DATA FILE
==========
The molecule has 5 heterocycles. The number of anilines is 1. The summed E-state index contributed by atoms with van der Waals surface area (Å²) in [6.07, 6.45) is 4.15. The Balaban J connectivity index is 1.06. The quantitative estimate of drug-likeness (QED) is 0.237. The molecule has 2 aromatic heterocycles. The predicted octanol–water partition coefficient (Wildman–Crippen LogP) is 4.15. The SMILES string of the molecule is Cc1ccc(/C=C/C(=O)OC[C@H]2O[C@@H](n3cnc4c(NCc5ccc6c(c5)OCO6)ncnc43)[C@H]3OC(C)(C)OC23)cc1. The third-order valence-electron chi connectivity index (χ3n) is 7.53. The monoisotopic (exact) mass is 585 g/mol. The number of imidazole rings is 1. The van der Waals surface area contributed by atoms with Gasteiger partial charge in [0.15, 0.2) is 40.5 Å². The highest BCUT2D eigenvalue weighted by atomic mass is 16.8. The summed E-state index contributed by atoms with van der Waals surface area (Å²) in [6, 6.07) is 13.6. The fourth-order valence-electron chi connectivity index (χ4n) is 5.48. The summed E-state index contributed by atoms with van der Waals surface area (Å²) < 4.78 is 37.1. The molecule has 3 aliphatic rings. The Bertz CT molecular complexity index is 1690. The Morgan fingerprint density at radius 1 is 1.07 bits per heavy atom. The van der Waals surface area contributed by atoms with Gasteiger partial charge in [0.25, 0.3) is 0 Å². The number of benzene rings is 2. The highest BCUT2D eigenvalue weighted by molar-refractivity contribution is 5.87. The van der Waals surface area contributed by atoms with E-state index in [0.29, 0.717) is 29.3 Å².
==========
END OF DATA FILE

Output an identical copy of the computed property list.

The molecule has 5 heterocycles. The number of anilines is 1. The summed E-state index contributed by atoms with van der Waals surface area (Å²) in [6.07, 6.45) is 4.15. The Balaban J connectivity index is 1.06. The quantitative estimate of drug-likeness (QED) is 0.237. The molecule has 2 aromatic heterocycles. The predicted octanol–water partition coefficient (Wildman–Crippen LogP) is 4.15. The SMILES string of the molecule is Cc1ccc(/C=C/C(=O)OC[C@H]2O[C@@H](n3cnc4c(NCc5ccc6c(c5)OCO6)ncnc43)[C@H]3OC(C)(C)OC23)cc1. The third-order valence-electron chi connectivity index (χ3n) is 7.53. The monoisotopic (exact) mass is 585 g/mol. The number of imidazole rings is 1. The van der Waals surface area contributed by atoms with Gasteiger partial charge in [0.15, 0.2) is 40.5 Å². The highest BCUT2D eigenvalue weighted by atomic mass is 16.8. The summed E-state index contributed by atoms with van der Waals surface area (Å²) in [6, 6.07) is 13.6. The fourth-order valence-electron chi connectivity index (χ4n) is 5.48. The summed E-state index contributed by atoms with van der Waals surface area (Å²) < 4.78 is 37.1. The molecule has 3 aliphatic rings. The Bertz CT molecular complexity index is 1690. The Morgan fingerprint density at radius 1 is 1.07 bits per heavy atom. The van der Waals surface area contributed by atoms with Gasteiger partial charge in [0.25, 0.3) is 0 Å². The number of benzene rings is 2. The highest BCUT2D eigenvalue weighted by molar-refractivity contribution is 5.87. The van der Waals surface area contributed by atoms with E-state index in [0.29, 0.717) is 29.3 Å².